From time to time – and at the risk of ridicule from my friends, who are rapidly becoming no fun to play D&D with – I find myself playing a dwarf in a fantasy based role-playing game. This is not necessarily a choice – the ridicule thing, as I mentioned – but when handed a dwarf character I always run into the same sort of crap.
Perhaps I should further preface this by saying that I tend to play female characters because it’s weird having a girl play a male character and vice versa. Trust me, I’ve tried it. I’ve also played with people who have played the opposite gender. It’s okay on an online forum, but in real life it’s hard to mesh the big hairy guy sitting on the other side of the table with the svelte and gorgeous female elf in the game.
Despite this, every time I even start with a female dwarf, I have to open with the remark, “She does not have a beard.”
Where did this idea crop up that all dwarves are either a) male or b) appear to be male? Terry Pratchett I know contributed a lot to the idea, but who started it? Why can’t a female dwarf just be female?
This is a situation I’m having trouble seeing the other side of. Usually, I can get glimpses of the reasoning behind it all, but not this time. Oh, I understand why Pratchett did it – because there don’t seem to be any female dwarves and he was trying to come up with an explanation. “The Discworld is not created by great imagination, rather a carefully applied lack of it,” is what he once said, or close enough that nobody is going to fuss to much about.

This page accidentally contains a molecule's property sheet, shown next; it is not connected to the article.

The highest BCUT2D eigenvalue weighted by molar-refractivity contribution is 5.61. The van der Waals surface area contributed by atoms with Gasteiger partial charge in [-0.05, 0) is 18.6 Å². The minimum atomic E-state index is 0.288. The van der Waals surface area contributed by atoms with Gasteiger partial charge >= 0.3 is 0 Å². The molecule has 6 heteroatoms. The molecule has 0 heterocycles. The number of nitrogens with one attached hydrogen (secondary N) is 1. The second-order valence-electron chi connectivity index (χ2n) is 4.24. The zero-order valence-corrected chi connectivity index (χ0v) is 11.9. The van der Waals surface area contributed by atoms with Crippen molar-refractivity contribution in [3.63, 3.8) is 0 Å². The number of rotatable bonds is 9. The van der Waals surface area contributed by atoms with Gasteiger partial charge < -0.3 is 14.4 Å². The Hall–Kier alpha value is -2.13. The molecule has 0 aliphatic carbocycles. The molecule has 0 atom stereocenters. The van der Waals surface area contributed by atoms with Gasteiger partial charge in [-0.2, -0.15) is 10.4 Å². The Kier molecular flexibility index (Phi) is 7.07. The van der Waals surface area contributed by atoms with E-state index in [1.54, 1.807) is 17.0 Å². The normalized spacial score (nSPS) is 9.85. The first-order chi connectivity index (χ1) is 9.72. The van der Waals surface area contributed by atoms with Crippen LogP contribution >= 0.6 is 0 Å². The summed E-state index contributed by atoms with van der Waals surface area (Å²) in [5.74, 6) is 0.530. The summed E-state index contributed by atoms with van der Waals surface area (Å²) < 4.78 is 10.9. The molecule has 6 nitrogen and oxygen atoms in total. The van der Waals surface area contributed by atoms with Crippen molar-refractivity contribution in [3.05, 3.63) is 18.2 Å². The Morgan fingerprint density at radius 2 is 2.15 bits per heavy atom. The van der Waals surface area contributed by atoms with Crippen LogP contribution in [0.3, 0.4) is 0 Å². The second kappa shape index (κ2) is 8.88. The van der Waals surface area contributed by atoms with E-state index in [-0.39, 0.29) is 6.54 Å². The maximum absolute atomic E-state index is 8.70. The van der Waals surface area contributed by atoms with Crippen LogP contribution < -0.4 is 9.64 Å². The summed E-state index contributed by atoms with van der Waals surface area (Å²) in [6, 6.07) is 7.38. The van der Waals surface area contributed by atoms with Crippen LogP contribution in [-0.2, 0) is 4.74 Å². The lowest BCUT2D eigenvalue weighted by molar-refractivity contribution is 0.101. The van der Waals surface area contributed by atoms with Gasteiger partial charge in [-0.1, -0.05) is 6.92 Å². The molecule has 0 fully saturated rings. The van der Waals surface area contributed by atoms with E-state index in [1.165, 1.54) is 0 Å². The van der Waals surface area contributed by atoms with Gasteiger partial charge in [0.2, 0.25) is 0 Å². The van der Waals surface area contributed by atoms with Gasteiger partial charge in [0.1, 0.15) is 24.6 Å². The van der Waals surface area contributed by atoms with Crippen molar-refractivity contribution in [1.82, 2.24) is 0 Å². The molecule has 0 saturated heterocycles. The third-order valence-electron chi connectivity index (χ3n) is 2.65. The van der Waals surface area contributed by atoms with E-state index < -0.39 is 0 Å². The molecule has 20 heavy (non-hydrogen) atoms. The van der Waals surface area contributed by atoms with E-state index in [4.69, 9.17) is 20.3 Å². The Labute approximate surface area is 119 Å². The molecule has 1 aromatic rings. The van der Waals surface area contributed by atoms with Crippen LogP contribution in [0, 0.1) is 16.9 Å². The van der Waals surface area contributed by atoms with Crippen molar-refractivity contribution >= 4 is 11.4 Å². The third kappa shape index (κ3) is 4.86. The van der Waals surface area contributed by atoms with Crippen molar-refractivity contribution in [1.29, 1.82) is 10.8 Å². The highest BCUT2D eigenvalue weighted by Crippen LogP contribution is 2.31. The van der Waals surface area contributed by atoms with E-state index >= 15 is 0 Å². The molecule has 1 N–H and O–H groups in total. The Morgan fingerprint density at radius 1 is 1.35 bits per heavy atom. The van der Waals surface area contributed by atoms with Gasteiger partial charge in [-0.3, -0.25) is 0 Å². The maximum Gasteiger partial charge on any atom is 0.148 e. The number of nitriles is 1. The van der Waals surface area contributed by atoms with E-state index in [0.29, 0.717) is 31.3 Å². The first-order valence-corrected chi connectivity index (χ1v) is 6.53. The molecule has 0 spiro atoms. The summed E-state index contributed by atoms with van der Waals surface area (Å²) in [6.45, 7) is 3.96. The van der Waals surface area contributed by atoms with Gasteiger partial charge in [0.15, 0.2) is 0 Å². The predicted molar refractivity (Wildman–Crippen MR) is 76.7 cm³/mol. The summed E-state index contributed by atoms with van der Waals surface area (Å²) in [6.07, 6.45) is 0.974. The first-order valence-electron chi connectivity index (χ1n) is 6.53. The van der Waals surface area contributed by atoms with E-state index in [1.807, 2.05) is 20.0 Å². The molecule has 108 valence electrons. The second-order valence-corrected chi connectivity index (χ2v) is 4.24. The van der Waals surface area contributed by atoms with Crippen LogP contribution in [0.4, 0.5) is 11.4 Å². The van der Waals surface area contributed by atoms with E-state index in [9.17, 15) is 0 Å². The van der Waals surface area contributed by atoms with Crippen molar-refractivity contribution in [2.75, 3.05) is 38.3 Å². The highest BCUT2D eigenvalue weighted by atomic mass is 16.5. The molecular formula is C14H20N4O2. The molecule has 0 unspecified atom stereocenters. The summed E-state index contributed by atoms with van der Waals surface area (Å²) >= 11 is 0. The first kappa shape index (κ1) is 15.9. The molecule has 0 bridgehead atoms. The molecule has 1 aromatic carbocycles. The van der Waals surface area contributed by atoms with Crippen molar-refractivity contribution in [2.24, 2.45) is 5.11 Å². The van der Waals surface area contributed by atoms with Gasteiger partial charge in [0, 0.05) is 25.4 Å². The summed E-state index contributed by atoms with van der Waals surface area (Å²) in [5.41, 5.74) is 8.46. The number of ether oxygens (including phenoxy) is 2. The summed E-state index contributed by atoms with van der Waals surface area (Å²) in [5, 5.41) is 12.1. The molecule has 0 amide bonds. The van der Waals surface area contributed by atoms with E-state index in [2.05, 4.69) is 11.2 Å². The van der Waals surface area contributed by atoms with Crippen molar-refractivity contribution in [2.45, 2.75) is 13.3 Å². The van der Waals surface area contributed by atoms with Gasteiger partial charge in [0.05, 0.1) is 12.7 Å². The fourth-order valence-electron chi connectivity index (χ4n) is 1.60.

But beyond Pratchett’s reasoning, I’m stumped. For some reason, all dwarves must be short, ill-tempered, brave as lions, and look male. I really can’t figure out why.
This is not a fault with the entire genre – Willow, which, in spite of everything that may have been said about it, was not a bad film, had female dwarves. Other books, I’m told, have them as well, though in a couple they are still bearded – they just shave. D&D, in an attempt to appeal to their female players, I imagine, have flexed a lot on the subject and a remarkable number of their dwarf illustrations in it’s 4th edition are female.
I once saw a neanderthal skeleton next to a human on in the Field Museum in Chicago. It was shorter, stouter, and had a broader ribcage. I wonder if this is where some of those original fantasy notions sprung from. Probably not, but it’s an interesting idea.
Nevermind. I’d say “back on topic,” but there’s not much left of the topic to discuss. Female dwarves are all transvestites and I don’t know why. And I can’t seem to make my male friends understand that it isn’t funny.
Clearly, I’m missing something here.